Obviously you are not the first to come to this point in your career. How do you think people like Sasha or Nick Warren or John Digweed felt at the end of the 90’s acid rush in the UK? When all of a sudden new guys like Ferry Corsten and Paul van Dyk stormed the scene with their new and more energetic interpretation of trance music? It’s the exact same thing. But what they did is keep their dignity. They accepted that a new thing had arrived and that the new thing was more popular with the crowds. But they NEVER COMPROMISED. They kept on doing music the way their hearts told them to do music. For the people who appreciate that style. Maybe less in numbers from there on, but loyal as a dog. Because they are connected through the same musical values.
And guess what? All of them are still around, touring the globe and playing in clubs to crowds adoring them for what they do. Without any compromise. They don’t give a flying fuck if radio stations wanna play their radio shows or not. They don’t need to release radio tracks with cheap nameless singers who can’t sing fuck live (you should go and see an Armin Only show if you have a chance, it’s hilarious). They don’t have to star in cheezy videos for those tracks. They don’t have to do gigs for hostile crowds holding up phones all night long and giving you the finger for not giving them instant climax tracks or childish heart signs every 10 seconds. They don’t care. Because they are completely independent and they do what they love. And the people who come to see them and buy their new stuff love it from A to Z. And they always have. That Markus, is where real gratification lies. Not in trying to be the hero of the 15 year olds. They will spit you out the moment the new fad comes on stage and forget you ever existed.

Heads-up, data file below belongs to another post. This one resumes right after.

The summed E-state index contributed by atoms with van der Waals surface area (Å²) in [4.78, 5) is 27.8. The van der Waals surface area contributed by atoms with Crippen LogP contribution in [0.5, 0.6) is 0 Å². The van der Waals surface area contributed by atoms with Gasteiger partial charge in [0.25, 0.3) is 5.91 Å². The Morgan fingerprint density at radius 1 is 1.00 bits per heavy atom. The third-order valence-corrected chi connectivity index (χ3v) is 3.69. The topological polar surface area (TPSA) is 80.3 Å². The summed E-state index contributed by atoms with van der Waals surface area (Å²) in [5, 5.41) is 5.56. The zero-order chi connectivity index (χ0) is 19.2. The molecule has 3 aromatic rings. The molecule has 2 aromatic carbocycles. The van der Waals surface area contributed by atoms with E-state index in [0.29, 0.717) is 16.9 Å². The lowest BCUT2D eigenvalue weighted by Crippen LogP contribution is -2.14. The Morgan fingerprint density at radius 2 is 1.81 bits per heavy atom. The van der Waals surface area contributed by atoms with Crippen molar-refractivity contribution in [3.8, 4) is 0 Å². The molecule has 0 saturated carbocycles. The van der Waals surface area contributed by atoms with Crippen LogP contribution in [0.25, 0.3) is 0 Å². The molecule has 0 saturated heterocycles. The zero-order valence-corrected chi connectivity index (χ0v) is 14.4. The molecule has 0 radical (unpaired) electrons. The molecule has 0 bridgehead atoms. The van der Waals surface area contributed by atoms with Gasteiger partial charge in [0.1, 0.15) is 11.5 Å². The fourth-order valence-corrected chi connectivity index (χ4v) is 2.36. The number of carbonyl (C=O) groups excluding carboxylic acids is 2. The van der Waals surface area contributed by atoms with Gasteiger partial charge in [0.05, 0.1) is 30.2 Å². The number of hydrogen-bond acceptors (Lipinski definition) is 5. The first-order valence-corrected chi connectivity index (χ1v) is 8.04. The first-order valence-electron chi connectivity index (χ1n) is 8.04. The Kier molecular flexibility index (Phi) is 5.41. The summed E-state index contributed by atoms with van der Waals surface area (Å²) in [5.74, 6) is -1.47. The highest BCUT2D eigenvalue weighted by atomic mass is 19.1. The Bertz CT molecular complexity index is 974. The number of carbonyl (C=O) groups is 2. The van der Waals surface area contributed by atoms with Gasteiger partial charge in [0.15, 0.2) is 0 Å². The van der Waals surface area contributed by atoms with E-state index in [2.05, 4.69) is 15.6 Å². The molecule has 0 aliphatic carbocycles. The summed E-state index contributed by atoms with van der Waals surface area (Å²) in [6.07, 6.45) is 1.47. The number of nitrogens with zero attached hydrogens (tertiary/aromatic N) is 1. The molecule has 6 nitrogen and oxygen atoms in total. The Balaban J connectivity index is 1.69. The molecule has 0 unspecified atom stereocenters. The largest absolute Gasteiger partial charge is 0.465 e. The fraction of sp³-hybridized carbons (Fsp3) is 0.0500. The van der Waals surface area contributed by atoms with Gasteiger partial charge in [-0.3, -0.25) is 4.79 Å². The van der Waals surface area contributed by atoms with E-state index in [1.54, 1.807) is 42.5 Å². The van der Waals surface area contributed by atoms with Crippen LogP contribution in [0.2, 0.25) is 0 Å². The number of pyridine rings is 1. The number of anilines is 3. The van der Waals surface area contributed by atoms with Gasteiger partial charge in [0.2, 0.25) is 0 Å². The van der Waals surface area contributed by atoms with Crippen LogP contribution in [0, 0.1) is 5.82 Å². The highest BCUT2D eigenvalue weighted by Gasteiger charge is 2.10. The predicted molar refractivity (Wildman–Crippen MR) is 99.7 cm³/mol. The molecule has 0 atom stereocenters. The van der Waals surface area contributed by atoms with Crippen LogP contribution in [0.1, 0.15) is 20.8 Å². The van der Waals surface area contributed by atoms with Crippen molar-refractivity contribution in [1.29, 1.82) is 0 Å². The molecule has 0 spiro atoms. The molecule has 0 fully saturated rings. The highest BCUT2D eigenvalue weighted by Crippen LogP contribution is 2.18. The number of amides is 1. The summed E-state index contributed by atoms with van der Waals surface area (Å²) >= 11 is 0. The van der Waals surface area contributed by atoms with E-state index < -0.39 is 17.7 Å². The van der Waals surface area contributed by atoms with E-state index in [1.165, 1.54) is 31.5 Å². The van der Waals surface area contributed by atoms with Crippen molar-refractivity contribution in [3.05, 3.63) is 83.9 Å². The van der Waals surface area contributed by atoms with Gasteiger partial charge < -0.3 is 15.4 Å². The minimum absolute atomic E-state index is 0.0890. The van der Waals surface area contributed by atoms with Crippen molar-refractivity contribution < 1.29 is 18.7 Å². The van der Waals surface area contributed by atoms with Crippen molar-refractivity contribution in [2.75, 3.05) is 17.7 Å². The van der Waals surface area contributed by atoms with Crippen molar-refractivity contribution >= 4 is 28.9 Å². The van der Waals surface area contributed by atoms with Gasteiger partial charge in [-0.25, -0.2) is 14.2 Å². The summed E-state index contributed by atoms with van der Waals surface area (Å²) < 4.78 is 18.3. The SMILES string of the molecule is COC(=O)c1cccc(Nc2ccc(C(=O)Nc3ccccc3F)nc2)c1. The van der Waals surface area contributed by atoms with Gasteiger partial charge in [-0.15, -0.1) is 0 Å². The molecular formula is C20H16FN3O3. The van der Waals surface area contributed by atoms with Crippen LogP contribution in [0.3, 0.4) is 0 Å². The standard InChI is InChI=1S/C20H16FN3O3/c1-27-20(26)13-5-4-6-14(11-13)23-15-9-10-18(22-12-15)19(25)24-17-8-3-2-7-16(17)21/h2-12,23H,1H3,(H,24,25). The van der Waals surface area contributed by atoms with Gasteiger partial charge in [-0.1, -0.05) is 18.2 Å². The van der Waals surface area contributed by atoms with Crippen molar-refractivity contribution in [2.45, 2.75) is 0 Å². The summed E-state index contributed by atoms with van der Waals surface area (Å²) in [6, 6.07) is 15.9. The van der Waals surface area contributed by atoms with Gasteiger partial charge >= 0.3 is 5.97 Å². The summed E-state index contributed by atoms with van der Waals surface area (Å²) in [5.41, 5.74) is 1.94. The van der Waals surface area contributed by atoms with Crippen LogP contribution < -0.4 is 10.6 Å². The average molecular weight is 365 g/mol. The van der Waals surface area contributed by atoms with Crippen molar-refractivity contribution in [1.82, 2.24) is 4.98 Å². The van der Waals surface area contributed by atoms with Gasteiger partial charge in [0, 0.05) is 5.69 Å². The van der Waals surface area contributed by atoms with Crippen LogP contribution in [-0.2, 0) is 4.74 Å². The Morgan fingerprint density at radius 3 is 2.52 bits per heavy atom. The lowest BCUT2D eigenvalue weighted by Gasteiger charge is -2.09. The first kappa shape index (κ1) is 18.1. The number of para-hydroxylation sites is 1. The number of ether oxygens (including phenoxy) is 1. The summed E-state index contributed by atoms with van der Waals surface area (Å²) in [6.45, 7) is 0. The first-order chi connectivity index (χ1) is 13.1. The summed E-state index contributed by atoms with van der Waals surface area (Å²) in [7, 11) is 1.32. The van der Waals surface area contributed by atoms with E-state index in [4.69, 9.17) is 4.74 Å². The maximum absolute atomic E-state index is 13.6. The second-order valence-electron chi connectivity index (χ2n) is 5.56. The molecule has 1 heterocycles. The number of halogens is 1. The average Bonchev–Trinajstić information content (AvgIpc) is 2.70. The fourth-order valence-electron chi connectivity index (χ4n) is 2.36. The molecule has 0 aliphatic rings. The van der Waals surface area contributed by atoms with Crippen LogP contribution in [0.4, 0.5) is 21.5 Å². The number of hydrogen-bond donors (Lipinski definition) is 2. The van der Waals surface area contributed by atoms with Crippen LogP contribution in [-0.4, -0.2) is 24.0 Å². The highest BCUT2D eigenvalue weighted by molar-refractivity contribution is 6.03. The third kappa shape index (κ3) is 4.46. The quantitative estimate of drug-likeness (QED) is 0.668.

Unfortunately your career seems to have been taken over completely by power and fame hungry managers and promoters who are only interested in being the biggest and making the most money. Who force release schedules upon you. Who force you to make radio friendly vocal crap. Tracks that you should be ashamed off. Who force you to adjust your radio show format. Who force you to headline festivals. And force you to play this constantly further derailing aggressive shit music that every producer and his dog is now making and has diverted so far off from your own original Markus Schulz sound.
You know what? Fuck them. You don’t need that shit. Do you really feel a need to compete or even compare yourself with Dash Berlin? The Milli Vanilli of trance? A completely fake act fabricated by Armada marketing and a bunch of studio engineers? Come on man, you are so much better than that. You are one of the few remaining originals. One of the few who actually knows how to DJ, how to produce a track with a unique and distinctive sound and how to compile a legendary compilation.
Remember that DJ gigs and festivals are not what will eventually be your musical legacy. They are here for a second and are gone the next. Vaporized into total silence. Witnessed by what on a global scale is only a handful of people. What really forms your musical legacy are your own productions and your compilations. And to some lesser extent your radio sets too. Those are heard time and again by a thousand fold of people compared to the numbers at your gigs. And locked into eternity in peoples homes, cars and mobile players.
Compromise those and you compromise the essence of yourself as an artist. If you don’t untie yourself from this commercial madness you will eventually end up in the trash bin with all the other pop stars.